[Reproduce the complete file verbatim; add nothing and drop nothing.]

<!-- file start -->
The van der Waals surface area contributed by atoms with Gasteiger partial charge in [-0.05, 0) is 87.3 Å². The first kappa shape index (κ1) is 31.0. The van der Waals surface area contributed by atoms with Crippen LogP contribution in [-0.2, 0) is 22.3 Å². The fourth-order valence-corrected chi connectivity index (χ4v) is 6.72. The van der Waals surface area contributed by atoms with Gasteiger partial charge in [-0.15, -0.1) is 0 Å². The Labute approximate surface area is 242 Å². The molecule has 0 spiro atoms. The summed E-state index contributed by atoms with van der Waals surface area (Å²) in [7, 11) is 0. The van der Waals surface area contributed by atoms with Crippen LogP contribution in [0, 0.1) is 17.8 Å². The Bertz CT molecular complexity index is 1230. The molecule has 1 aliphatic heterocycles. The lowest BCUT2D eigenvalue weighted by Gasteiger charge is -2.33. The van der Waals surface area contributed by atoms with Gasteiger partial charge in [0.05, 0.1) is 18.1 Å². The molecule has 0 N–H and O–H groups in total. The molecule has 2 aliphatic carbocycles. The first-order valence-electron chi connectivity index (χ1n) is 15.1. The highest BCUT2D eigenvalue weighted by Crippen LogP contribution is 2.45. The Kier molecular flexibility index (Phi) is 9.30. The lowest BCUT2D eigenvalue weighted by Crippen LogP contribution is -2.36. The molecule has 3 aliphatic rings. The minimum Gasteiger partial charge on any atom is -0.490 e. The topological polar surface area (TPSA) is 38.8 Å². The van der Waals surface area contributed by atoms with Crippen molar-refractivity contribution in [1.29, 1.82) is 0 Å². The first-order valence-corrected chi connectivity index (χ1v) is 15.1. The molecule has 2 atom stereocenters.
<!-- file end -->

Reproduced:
The van der Waals surface area contributed by atoms with Gasteiger partial charge in [-0.05, 0) is 87.3 Å². The first kappa shape index (κ1) is 31.0. The van der Waals surface area contributed by atoms with Crippen LogP contribution in [-0.2, 0) is 22.3 Å². The fourth-order valence-corrected chi connectivity index (χ4v) is 6.72. The van der Waals surface area contributed by atoms with Gasteiger partial charge in [-0.15, -0.1) is 0 Å². The Labute approximate surface area is 242 Å². The molecule has 0 spiro atoms. The summed E-state index contributed by atoms with van der Waals surface area (Å²) in [7, 11) is 0. The van der Waals surface area contributed by atoms with Crippen LogP contribution in [0, 0.1) is 17.8 Å². The Bertz CT molecular complexity index is 1230. The molecule has 1 aliphatic heterocycles. The lowest BCUT2D eigenvalue weighted by Gasteiger charge is -2.33. The van der Waals surface area contributed by atoms with Gasteiger partial charge in [0.05, 0.1) is 18.1 Å². The molecule has 0 N–H and O–H groups in total. The molecule has 2 aliphatic carbocycles. The first-order valence-electron chi connectivity index (χ1n) is 15.1. The highest BCUT2D eigenvalue weighted by Crippen LogP contribution is 2.45. The Kier molecular flexibility index (Phi) is 9.30. The lowest BCUT2D eigenvalue weighted by Crippen LogP contribution is -2.36. The molecule has 3 aliphatic rings. The minimum Gasteiger partial charge on any atom is -0.490 e. The topological polar surface area (TPSA) is 38.8 Å². The van der Waals surface area contributed by atoms with Crippen molar-refractivity contribution in [1.29, 1.82) is 0 Å². The first-order valence-corrected chi connectivity index (χ1v) is 15.1. The molecule has 2 atom stereocenters.